Nick Hughes analyses whether the latest proposals to reduce childhood obesity will ever be enacted given they are part of a green paper published on the quiet before Boris Johnson became PM.
It’s a tried and tested tactic in politics to choose July or August to publish a document you hope will garner little attention. To do so at a time of political transition is an even surer sign that the paper is destined for pulp. Yet there are reasons to take more than a passing interest in the government’s green paper on public health that was slipped out quietly in the dying days of the May government; two days before Boris Johnson was invited by the Queen to form a new administration.
Firstly, the Advancing Our Health: Prevention in the 2020s document serves the dual purpose of also setting out chapter three of the government’s childhood obesity plan. Tucked away in the middle are a series of commitments to tackle rates of obesity, which have thus far remained stubbornly immune to the actions laid down in chapters one and two.
The headline-grabber is a proposal to extend the sugar levy to milk-based drinks if the next round of sugar-reduction results shows the industry has not been making sufficient progress.
The problem with this proposal is that it appears entirely at odds with the new government’s approach to public health. During his campaign to become prime minister, Johnson promised to freeze “sin taxes” and reassess their effectiveness. Looking at the make-up of his cabinet, it appears likely that any kind of fiscal intervention aimed at improving health will be quickly removed from the government’s agenda.
The counter argument is that the man who signed off on the green paper, health secretary Matt Hancock, is back in post, making it harder for the government to pass off the proposals as the policies of the old regime.
The first significant test of whether the paper retains any relevance will be on the promise to end the sale of energy drinks to children under the age of 16, a proposal that received overwhelming public support during a consultation. The policy was mentioned by Jo Churchill, under-secretary at the Department of Health and Social Care, on 5 August in a written response to a ministerial question on the steps being taken to ensure the halving of childhood obesity by 2030. This suggests, for now at least, it remains official government policy.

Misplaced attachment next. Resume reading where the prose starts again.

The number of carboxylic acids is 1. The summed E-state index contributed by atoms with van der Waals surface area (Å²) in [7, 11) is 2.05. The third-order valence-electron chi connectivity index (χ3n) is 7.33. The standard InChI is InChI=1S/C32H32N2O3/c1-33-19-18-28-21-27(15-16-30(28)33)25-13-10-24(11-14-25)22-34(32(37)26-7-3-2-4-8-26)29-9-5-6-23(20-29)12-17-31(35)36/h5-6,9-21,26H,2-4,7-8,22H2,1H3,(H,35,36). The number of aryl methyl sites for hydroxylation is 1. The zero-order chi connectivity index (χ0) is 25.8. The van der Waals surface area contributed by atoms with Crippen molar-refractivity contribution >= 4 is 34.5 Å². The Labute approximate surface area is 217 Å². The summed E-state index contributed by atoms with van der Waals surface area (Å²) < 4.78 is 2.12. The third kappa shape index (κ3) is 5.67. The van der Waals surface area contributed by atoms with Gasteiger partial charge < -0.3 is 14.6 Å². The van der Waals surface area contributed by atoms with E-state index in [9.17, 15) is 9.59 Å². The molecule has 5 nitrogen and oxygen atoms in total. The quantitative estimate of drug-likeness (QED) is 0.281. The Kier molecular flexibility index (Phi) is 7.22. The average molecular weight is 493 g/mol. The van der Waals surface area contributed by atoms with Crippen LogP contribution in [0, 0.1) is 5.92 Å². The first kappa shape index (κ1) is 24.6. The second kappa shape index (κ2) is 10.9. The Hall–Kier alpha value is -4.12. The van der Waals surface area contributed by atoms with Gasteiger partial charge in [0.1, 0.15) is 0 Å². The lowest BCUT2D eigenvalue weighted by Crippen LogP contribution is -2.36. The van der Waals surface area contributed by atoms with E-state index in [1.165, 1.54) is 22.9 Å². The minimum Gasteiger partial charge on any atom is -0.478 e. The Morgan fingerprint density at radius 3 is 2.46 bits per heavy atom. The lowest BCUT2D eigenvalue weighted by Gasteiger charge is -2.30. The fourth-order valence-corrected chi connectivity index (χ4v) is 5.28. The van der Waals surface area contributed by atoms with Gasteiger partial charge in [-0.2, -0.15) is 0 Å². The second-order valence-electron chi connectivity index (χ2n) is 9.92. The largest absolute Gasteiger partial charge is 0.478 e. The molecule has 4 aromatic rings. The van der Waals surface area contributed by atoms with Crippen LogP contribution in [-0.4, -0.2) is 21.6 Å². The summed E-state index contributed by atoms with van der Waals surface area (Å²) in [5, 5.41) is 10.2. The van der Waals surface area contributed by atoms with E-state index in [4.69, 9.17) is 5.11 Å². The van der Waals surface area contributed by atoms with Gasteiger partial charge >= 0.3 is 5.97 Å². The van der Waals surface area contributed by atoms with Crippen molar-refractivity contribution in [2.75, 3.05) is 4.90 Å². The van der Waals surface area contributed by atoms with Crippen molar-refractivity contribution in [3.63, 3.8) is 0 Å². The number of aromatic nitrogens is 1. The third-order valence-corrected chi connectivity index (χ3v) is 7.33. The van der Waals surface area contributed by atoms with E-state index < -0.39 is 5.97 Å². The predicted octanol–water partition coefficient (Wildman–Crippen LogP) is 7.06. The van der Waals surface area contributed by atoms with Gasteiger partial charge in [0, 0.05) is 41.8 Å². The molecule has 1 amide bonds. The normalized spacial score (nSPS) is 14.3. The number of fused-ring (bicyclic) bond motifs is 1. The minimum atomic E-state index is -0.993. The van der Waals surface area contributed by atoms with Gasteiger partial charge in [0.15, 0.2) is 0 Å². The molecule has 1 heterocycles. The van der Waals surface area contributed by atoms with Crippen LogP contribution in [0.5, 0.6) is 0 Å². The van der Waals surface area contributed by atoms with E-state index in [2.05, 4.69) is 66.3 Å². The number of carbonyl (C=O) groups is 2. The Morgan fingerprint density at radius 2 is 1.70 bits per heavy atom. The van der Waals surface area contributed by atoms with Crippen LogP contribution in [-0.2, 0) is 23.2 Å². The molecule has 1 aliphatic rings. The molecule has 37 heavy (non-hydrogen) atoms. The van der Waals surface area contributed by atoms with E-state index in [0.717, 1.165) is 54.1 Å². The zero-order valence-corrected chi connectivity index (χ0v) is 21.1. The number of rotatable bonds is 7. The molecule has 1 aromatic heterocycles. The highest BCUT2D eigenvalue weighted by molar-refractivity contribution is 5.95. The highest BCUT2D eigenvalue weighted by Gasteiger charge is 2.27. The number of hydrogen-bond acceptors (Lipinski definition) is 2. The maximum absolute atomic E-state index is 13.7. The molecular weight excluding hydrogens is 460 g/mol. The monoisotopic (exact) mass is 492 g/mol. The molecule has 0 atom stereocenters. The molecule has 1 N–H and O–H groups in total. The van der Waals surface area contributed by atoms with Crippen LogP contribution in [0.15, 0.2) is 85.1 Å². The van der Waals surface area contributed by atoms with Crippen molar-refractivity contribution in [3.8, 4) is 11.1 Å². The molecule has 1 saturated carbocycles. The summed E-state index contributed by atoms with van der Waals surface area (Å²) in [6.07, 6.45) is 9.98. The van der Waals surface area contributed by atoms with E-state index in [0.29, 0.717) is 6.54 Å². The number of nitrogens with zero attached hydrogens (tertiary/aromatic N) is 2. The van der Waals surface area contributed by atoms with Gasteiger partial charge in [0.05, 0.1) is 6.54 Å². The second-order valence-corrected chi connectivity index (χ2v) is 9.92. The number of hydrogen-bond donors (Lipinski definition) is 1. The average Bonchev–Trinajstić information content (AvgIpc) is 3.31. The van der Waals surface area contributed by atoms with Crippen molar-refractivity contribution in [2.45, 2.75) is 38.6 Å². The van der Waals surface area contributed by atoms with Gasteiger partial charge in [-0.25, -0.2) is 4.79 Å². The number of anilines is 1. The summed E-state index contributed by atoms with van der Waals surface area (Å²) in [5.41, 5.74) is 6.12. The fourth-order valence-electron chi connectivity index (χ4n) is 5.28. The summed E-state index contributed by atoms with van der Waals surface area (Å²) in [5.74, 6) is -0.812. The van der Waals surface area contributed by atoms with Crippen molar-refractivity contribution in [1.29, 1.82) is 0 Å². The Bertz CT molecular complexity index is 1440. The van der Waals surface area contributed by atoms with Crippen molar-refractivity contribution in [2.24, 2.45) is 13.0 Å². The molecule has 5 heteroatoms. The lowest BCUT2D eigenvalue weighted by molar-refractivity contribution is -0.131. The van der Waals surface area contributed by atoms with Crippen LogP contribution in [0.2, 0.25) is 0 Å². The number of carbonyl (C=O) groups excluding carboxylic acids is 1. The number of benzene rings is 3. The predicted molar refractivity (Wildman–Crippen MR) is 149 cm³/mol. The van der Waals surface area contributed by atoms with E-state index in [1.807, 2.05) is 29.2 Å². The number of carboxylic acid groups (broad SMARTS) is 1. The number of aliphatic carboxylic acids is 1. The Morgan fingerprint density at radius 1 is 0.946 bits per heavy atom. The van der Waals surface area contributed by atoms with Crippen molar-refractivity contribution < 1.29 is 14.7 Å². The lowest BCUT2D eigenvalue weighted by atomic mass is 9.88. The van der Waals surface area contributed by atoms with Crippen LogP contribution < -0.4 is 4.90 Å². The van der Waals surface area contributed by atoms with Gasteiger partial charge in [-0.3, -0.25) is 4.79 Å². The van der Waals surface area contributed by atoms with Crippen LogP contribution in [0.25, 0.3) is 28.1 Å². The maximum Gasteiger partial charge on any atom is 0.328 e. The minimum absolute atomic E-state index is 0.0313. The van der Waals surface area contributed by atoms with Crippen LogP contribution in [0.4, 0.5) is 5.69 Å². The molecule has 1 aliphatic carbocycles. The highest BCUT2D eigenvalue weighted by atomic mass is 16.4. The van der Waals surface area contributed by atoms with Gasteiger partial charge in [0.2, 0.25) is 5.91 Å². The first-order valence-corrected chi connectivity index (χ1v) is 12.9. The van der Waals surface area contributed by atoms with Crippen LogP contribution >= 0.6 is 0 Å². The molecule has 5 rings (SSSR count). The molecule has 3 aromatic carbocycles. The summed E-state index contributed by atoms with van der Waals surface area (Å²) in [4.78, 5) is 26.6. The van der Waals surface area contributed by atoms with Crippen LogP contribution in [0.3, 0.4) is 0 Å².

The paper also sets out the next steps for salt reformulation, a programme that has so far spanned five administrations dating back to 2006. Public Health England (PHE) now plans to publish revised salt-reduction targets in 2020 – one year later than promised – for the industry to achieve by mid-2023.
Responses to further consultations on mandatory calorie labelling in the out-of-home sector, a ban on promotions of foods and drinks high in fat, sugar and salt (HFSS), and a 9pm watershed on TV advertising of HFSS products are also promised “as soon as possible”. But, with a new PM in post and Johnson and his team consumed by Brexit, what the government considers “possible” in the current climate is anyone’s guess.
Arguably more in keeping with Johnson’s liberal philosophy is the wider paper’s big idea to prevent future ill health, captured in an unequivocal opening statement that “the 2020s will be the decade of proactive, predictive and personalised prevention”.
The theory is that rather than spending millions on ineffective health campaigns, data generated by genomics and artificial intelligence will allow people to tailor their diets to meet their specific metabolic need.
With Johnson recently appointing a proponent of a big data approach to public health as his new senior health adviser, we should expect the potential for “predictive prevention” to become a familiar clarion call in future ministerial speeches and documents.
As for the fate of the other policies – like everything concerning British politics at the moment – there are many more questions than answers.